High school students volunteer at polls


Caroline Thompson

Junior Arianna Nassiri volunteers at the polls for the 2018 Midterm Election. Volunteers were asked to help voters obtain and submit their ballots.

Caroline Thompson, Senior Reporter

WEB EXCLUSIVE Convent & Stuart Hall students volunteered at the polls yesterday to encourage youth involvement in midterm elections.

“I decided to be a poll worker because I turned 18 four days before the election and I had never been politically active before,” senior Sophie Mack, who voted for the first time and volunteered at City Hall, said. “I wanted to do something to help other people vote because I was finally legal to vote myself.”

Volunteers set up machines and booths and assisted voters with obtaining and submitting ballots, according to junior Arianna Nassiri.

“I decided to volunteer as a clerk in this election because I wanted to demonstrate to myself and others that minors can still play a critical role in our nation’s democratic process,” Nassiri said. “I believe that younger powers in government bring legislative bodies closer to an accurate representation of its constituents.”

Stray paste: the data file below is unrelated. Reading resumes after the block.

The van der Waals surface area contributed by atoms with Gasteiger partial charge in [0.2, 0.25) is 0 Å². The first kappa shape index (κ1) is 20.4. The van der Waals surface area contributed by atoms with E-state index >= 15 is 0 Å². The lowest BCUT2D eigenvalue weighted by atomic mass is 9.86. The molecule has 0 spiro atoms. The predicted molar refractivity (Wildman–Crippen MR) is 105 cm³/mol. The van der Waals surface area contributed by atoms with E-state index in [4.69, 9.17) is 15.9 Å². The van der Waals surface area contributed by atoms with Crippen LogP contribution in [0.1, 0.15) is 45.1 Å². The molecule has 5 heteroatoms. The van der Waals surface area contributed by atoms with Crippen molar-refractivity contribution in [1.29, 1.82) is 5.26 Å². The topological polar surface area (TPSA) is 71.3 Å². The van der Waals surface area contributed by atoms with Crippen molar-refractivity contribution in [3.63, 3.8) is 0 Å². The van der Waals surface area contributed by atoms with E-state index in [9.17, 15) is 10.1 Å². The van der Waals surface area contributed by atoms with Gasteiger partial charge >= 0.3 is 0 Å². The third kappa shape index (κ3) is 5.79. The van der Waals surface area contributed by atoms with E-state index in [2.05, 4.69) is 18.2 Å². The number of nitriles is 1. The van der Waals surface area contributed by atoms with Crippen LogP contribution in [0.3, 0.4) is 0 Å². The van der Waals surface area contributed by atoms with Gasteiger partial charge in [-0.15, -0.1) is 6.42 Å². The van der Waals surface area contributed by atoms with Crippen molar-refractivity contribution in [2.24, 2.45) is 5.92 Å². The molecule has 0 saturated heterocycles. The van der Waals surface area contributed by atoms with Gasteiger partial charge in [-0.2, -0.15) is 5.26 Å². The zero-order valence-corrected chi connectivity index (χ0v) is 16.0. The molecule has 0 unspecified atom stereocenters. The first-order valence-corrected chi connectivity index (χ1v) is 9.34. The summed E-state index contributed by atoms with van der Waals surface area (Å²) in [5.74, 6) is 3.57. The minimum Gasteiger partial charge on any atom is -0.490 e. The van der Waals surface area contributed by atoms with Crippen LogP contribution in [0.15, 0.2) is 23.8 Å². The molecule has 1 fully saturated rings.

Mack is one of the many seniors who voted for the first time.

“It took me about a half an hour to vote because I had to research all the candidates for each position and what each proposition meant,” Mack said. “I felt a lot of pressure to make sure that I knew everything I was voting for because I did not want to make the wrong decision.”

Voters ages 18-29 typically vote less than older generations, but in the country’s current political climate it is important for young people to use their voices in this election, according to history teacher Michael Stafford.

“Democracy is about people power and if people do not exercise their power, then there is no point in having a democracy,” Stafford said. “The more people who show up to vote, no matter how old or what race, ethnicity, religion, gender or political party, the stronger our democracy is.”